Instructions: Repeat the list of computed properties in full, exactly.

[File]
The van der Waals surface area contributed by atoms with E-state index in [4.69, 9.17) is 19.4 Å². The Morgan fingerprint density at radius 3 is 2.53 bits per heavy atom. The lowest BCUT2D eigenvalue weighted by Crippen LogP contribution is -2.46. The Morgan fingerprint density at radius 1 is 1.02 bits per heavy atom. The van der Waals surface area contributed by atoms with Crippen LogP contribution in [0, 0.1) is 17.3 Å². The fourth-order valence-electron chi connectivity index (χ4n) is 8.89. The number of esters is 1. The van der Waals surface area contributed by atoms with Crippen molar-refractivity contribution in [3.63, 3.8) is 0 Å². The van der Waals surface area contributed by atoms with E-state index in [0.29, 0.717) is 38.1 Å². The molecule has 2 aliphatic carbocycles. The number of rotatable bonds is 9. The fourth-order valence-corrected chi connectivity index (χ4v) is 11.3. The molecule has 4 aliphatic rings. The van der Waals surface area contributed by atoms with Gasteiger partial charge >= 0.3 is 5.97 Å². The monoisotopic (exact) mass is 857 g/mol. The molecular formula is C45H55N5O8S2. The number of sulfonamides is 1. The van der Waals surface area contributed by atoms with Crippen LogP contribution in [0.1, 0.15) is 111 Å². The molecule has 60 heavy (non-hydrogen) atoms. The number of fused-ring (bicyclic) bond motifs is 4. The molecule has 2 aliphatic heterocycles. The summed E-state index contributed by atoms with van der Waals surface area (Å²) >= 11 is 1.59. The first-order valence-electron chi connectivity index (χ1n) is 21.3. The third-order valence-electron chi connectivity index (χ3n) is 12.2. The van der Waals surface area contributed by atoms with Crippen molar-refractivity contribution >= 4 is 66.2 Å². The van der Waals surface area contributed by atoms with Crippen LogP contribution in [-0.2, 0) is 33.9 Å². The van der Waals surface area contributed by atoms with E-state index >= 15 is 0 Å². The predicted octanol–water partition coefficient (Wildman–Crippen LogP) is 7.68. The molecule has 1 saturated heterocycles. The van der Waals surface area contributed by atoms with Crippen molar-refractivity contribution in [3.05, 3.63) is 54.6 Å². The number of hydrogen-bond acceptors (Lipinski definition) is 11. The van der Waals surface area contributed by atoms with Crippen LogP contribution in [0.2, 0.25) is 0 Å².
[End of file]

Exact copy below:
The van der Waals surface area contributed by atoms with E-state index in [4.69, 9.17) is 19.4 Å². The Morgan fingerprint density at radius 3 is 2.53 bits per heavy atom. The lowest BCUT2D eigenvalue weighted by Crippen LogP contribution is -2.46. The Morgan fingerprint density at radius 1 is 1.02 bits per heavy atom. The van der Waals surface area contributed by atoms with Crippen LogP contribution in [0, 0.1) is 17.3 Å². The fourth-order valence-electron chi connectivity index (χ4n) is 8.89. The number of esters is 1. The van der Waals surface area contributed by atoms with Crippen molar-refractivity contribution in [3.63, 3.8) is 0 Å². The van der Waals surface area contributed by atoms with E-state index in [0.29, 0.717) is 38.1 Å². The molecule has 2 aliphatic carbocycles. The number of rotatable bonds is 9. The fourth-order valence-corrected chi connectivity index (χ4v) is 11.3. The molecule has 4 aliphatic rings. The van der Waals surface area contributed by atoms with Gasteiger partial charge >= 0.3 is 5.97 Å². The monoisotopic (exact) mass is 857 g/mol. The molecular formula is C45H55N5O8S2. The number of sulfonamides is 1. The van der Waals surface area contributed by atoms with Crippen LogP contribution in [0.1, 0.15) is 111 Å². The molecule has 60 heavy (non-hydrogen) atoms. The number of fused-ring (bicyclic) bond motifs is 4. The molecule has 2 aliphatic heterocycles. The summed E-state index contributed by atoms with van der Waals surface area (Å²) >= 11 is 1.59. The first-order valence-electron chi connectivity index (χ1n) is 21.3. The third-order valence-electron chi connectivity index (χ3n) is 12.2. The van der Waals surface area contributed by atoms with Crippen molar-refractivity contribution >= 4 is 66.2 Å². The van der Waals surface area contributed by atoms with Crippen LogP contribution in [-0.2, 0) is 33.9 Å². The van der Waals surface area contributed by atoms with E-state index >= 15 is 0 Å². The predicted octanol–water partition coefficient (Wildman–Crippen LogP) is 7.68. The molecule has 1 saturated heterocycles. The van der Waals surface area contributed by atoms with Crippen molar-refractivity contribution in [3.05, 3.63) is 54.6 Å². The number of hydrogen-bond acceptors (Lipinski definition) is 11. The van der Waals surface area contributed by atoms with Crippen LogP contribution in [0.2, 0.25) is 0 Å².